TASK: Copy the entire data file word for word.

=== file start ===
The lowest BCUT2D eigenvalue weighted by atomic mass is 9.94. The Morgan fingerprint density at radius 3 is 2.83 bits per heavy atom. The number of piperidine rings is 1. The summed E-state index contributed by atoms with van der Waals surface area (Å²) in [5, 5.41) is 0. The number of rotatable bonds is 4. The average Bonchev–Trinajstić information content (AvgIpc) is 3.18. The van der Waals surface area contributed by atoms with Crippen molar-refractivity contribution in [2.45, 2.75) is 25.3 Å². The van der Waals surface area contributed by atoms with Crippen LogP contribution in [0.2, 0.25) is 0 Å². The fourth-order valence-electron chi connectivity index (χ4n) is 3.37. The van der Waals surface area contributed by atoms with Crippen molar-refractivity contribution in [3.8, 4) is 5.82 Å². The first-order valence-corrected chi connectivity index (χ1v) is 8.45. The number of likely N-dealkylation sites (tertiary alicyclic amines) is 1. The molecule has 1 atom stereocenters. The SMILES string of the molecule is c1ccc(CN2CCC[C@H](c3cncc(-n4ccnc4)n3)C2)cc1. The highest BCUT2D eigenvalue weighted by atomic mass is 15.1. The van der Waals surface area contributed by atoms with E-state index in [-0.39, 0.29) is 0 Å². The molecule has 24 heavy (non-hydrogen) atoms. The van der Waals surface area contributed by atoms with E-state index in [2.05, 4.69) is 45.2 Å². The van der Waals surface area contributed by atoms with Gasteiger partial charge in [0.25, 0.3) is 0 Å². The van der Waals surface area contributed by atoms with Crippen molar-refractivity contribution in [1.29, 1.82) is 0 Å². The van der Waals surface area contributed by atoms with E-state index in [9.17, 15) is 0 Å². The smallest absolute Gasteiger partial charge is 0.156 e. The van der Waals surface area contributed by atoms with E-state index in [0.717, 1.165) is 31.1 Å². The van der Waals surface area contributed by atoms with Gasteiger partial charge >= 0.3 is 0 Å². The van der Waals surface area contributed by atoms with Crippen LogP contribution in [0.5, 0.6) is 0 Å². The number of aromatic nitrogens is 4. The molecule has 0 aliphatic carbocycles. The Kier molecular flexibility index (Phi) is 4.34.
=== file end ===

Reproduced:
The lowest BCUT2D eigenvalue weighted by atomic mass is 9.94. The Morgan fingerprint density at radius 3 is 2.83 bits per heavy atom. The number of piperidine rings is 1. The summed E-state index contributed by atoms with van der Waals surface area (Å²) in [5, 5.41) is 0. The number of rotatable bonds is 4. The average Bonchev–Trinajstić information content (AvgIpc) is 3.18. The van der Waals surface area contributed by atoms with Crippen molar-refractivity contribution in [2.45, 2.75) is 25.3 Å². The van der Waals surface area contributed by atoms with Crippen LogP contribution in [0.2, 0.25) is 0 Å². The fourth-order valence-electron chi connectivity index (χ4n) is 3.37. The van der Waals surface area contributed by atoms with Crippen molar-refractivity contribution in [3.8, 4) is 5.82 Å². The first-order valence-corrected chi connectivity index (χ1v) is 8.45. The number of likely N-dealkylation sites (tertiary alicyclic amines) is 1. The molecule has 1 atom stereocenters. The SMILES string of the molecule is c1ccc(CN2CCC[C@H](c3cncc(-n4ccnc4)n3)C2)cc1. The highest BCUT2D eigenvalue weighted by atomic mass is 15.1. The van der Waals surface area contributed by atoms with E-state index in [-0.39, 0.29) is 0 Å². The molecule has 24 heavy (non-hydrogen) atoms. The van der Waals surface area contributed by atoms with E-state index in [2.05, 4.69) is 45.2 Å². The van der Waals surface area contributed by atoms with Gasteiger partial charge in [0.25, 0.3) is 0 Å². The van der Waals surface area contributed by atoms with Crippen molar-refractivity contribution in [1.29, 1.82) is 0 Å². The van der Waals surface area contributed by atoms with E-state index in [9.17, 15) is 0 Å². The smallest absolute Gasteiger partial charge is 0.156 e. The van der Waals surface area contributed by atoms with E-state index in [0.717, 1.165) is 31.1 Å². The van der Waals surface area contributed by atoms with Gasteiger partial charge >= 0.3 is 0 Å². The van der Waals surface area contributed by atoms with Crippen LogP contribution in [0.5, 0.6) is 0 Å². The number of aromatic nitrogens is 4. The molecule has 0 aliphatic carbocycles. The Kier molecular flexibility index (Phi) is 4.34.